No matter how many times a read a blog or magazine article – or received advice from family, friends and midwives – I stubbornly (and secretly) nevertheless believed that MY birth story would be amazing. That mine would follow the “plan” I had in mind. That I would find the pain bad but somehow satisfying and that my body would know what to do.
Well what a crock of crap. And here you are, reading this now, thinking your birth story will be the one you want it to be. What I say will likely make no difference but here it is: it’s at best a birth WISH LIST. The fact that the hospital encourages you to write a birth PLAN is just setting you up for failure, and the endless pieces you’ll read about how to write a birth “plan” and what it should contain will be the final nail in the coffin for you.
One of the main culprits for selling the lie has to be Hollywood. I’ve watched plenty of birth scenes in films and they usually consist of women who look impossibly glamorous (by which I don’t just mean WAG-style make-up and hair. I’m saying that if the woman looks anything other than a bloated corpse hauled from a river then she already looks significantly better than I did), who do shed the odd tear or drop of sweat but otherwise look OK. One of the main issues with any fictional birth scene is that the actor may have a great fake bump – possibly even unclothed – but they don’t have the swollen feet, the acne, the greasy hair, the extra body hair (yeah, that came as a surprise to me too!) and the stretch marks that I and so many others I know had to endure.
In movies/TV shows, even where a woman is in obvious pain, she somehow gets to the finish line with – at most – gas and air, but often with neither as the plotline means she needs to give birth somewhere unplanned like in a car, at home, or somewhere equally un-hospital-esque. Now, I know that MANY women give birth without the assistance of drugs, and many have homebirths. I also know that women have done those things since the dawn of time. But here’s the thing: how many of those women actually survived childbirth? A brilliant film which actually hints at the potential awfulness of childbirth is Mary Shelley’s Frankenstein. The film begins with the bloody aftermath of the event and the consequent death of the mother. Without medical intervention, death through childbirth would be more prevalent (and unfortunately, this is still the case in some parts of the world).
The other thing Hollywood fails to depict is the utter BOREDOM involved in a birth, particularly one involving induction (such as my own experience). Of course in Hollywood, the woman is also only carrying one child, but this aside, One Born Every Minute at least got THAT part right. Has anything happened yet? No. Feeling anything yet? No. Any progress? No, for the love of God, NO! In Hollywood, birth is always dramatic and anger-fuelled. Rachel in Friends head butted Ross. I was so out of it from the pain and high on gas and air that for a period of time I not only forgot my husband was in the room but I forgot he existed altogether!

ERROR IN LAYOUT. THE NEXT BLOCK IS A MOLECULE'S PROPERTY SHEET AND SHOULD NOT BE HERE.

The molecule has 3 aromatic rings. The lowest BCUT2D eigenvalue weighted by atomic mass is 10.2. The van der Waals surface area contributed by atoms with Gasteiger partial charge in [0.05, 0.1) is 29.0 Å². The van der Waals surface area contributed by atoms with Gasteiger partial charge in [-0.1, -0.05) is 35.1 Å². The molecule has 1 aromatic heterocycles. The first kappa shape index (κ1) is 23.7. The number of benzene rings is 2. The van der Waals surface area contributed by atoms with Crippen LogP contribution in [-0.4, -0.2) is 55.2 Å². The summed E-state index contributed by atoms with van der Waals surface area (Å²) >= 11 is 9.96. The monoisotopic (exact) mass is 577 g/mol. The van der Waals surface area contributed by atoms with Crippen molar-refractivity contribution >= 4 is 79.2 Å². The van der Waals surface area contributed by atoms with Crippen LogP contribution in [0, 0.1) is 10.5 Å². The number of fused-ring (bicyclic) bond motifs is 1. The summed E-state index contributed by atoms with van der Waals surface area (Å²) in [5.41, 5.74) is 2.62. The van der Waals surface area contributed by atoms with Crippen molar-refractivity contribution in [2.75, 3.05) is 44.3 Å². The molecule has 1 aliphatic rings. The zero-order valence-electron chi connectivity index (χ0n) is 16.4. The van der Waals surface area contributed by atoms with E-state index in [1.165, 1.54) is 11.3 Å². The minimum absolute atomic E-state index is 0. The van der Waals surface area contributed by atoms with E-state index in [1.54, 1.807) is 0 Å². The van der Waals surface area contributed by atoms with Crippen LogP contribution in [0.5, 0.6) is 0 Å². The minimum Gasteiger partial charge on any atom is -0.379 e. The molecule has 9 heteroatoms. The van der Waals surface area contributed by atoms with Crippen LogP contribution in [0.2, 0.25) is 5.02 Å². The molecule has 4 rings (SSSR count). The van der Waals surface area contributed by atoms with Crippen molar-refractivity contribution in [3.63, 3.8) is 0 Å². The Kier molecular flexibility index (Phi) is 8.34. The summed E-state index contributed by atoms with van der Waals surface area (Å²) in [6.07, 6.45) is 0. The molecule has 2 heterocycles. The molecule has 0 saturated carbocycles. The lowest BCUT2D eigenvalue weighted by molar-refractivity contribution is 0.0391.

By the time my first twin was born, I barely had the energy to be excited. Thanks to an epidural, I was no longer in pain but I literally fell asleep in between contractions. To someone who’s given birth drug-free, that might sound a little insane… But then that would be quite fitting, because I honestly think I lost my mind at one point. By twin 2 (born over an hour later, due to complications), I was barely able to stay conscious, vomiting profusely and completely away with the fairies!
There are no words to describe the pain of contractions pre-epidural. I can’t even remember that pain now. My brain has protected me from that memory. I do know that in the EARLY stages of labour, I was already not coping. And as for my body knowing what to do… Well, my body decided that it wanted to get on all fours and squat like a gorilla. And that makes total sense, anatomically. Hollywood – to this day – still shows births on our backs, when nature didn’t design us that way. Unfortunately, nature didn’t really intend for us to carry more than one child at once either. So although every fibre of my being wanted to turn over and bear down on the pain, I wasn’t afforded that little luxury because my midwife refused to allow it. If I moved off my back, the heart monitors dislodged and she could no longer track the twins’ heartbeats. I felt so out of control.
Before finding out I was expecting twins, I had envisaged a calm water birth in ambient lighting, with relaxing music and a real organic feel to the whole experience. Instead, the experience was stiflingly hot (the middle of a heat wave), clinical, bright and chaotic. Knocked Up did a better job but where was the copious amount of blood???
I know this is stupid – on a logical level -but succumbing to an epidural made me feel like a failure. I have never seen that depicted in a movie or a TV show.
The ONE thing I can’t disagree with is the way every new Big Screen Mama is shown to fall in love with her new baby at first sight. I didn’t cry (I had no energy left for tears) but the feeling of love was overwhelming. But that’s just me. I know that many moms don’t feel that, and I know that many suffer with PND, but it was the one Hollywood portrayal I was lucky enough to experience.